Tobacco Retailers Warned Over Illegal Sales of Newly-Regulated Products to Minors
Federal law prohibits selling products like e-cigarettes, cigars, and hookah tobacco to anyone under 18
The Food and Drug Administration (FDA) has issued warning letters to 55 tobacco retailers for selling newly-regulated tobacco products to minors.
It is illegal to sell products such as e-cigarettes, cigars, and hookah tobacco to consumers under the age of 18 either in person or online, and retailers are required to check the photo ID of consumers under the age of 27. The FDA has been enforcing these new regulations for roughly one month.
"We're helping protect the health of America's youth by enforcing restrictions that make it illegal to sell tobacco products to minors – including e-cigarettes, e-liquids and cigars. Retailers play a vital role in keeping harmful and addictive tobacco products out of the hands of children and we urge them to take that responsibility seriously," said Mitch Zeller, J.D., director of the FDA's Center for Tobacco Products. "It's clear from these initial compliance checks that there's a need for strong federal enforcement of these important youth access restrictions."
In those compliance checks, minors were able to buy some of the newly-affected tobacco products in several flavors that would appeal to youth, such as bubble gum, cotton candy, and gummy bear. The checks took place at major national retail chains, tobacco specialty stores, and online retailers.
Prior to the passage of these regulations, the sale of these products to minors was legal and contributed to their skyrocketing use of the products. Data collected by the FDA and the Centers for Disease Control and Prevention indicate that usage of e-cigarettes among high school students rose drastically by more than 900 percent between 2011 and 2015, while the use of hookahs also significantly increased during that time. Data also indicate that male high school students smoke about as many cigars as cigarettes.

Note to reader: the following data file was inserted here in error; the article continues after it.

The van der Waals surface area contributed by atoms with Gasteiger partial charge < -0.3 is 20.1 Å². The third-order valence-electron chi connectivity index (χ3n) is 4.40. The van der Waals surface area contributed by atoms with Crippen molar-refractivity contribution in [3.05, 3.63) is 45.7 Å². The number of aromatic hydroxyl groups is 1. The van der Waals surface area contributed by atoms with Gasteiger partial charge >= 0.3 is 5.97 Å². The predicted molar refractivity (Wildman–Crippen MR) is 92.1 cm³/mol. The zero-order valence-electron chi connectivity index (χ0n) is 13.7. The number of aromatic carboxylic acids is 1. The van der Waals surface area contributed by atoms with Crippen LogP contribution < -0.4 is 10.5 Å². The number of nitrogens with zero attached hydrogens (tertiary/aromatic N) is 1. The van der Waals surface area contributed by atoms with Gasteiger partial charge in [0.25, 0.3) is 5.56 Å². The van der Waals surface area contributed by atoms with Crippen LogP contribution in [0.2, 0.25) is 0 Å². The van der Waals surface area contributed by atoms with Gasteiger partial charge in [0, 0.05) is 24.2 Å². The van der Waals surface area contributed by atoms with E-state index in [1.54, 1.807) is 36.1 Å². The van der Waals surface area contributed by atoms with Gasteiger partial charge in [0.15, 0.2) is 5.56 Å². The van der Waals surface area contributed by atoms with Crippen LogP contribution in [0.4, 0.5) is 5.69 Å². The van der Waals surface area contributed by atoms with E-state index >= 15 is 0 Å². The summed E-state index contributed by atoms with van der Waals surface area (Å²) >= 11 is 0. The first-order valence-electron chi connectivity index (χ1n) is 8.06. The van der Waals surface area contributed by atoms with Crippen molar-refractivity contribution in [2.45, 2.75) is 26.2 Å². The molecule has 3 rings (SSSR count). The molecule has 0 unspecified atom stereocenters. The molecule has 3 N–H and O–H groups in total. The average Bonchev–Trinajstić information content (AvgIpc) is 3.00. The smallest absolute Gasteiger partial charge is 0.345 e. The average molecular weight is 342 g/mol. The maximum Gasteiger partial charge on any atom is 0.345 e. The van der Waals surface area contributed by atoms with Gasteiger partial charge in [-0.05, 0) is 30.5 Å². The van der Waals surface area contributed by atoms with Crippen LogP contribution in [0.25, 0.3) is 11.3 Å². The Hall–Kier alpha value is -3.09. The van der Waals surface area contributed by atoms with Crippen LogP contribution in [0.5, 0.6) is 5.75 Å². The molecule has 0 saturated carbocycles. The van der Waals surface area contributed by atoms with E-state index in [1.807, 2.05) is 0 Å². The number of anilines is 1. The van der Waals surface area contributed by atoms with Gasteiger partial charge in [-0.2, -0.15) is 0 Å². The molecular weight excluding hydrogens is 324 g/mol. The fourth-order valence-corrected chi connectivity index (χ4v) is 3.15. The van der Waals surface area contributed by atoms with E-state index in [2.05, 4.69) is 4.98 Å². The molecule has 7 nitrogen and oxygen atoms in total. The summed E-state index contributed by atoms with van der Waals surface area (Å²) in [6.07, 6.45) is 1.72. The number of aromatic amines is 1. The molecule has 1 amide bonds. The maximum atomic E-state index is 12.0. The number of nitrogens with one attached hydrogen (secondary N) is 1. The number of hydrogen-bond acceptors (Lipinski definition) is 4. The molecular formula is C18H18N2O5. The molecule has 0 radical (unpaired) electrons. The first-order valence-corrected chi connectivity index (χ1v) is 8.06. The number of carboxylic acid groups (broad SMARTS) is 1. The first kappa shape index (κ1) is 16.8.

Under the 2009 Family Smoking Prevention and Tobacco Control Act, the FDA keeps a close watch over whether or not retailers comply with federal tobacco laws and regulations, and it takes corrective action when the retailers violate them. It performs inspections, either itself or via contracts, in 56 states and territories. When it finds a violation, it usually issues a warning letter before pursuing enforcement actions such as civil money penalties and no tobacco sale orders. Since the passage of the Act in 2009, the agency has performed more than 660,000 tobacco product retail establishment inspections, issued more than 48,900 warning letters for violations, and begun more than 8,290 civil money penalty cases.
The FDA designed and implemented a tobacco compliance and enforcement program to ensure that the tobacco industry and its retailers follow laws designed for the protection of public health. It provides retailers with compliance education and training opportunities to help them understand how to comply with the laws.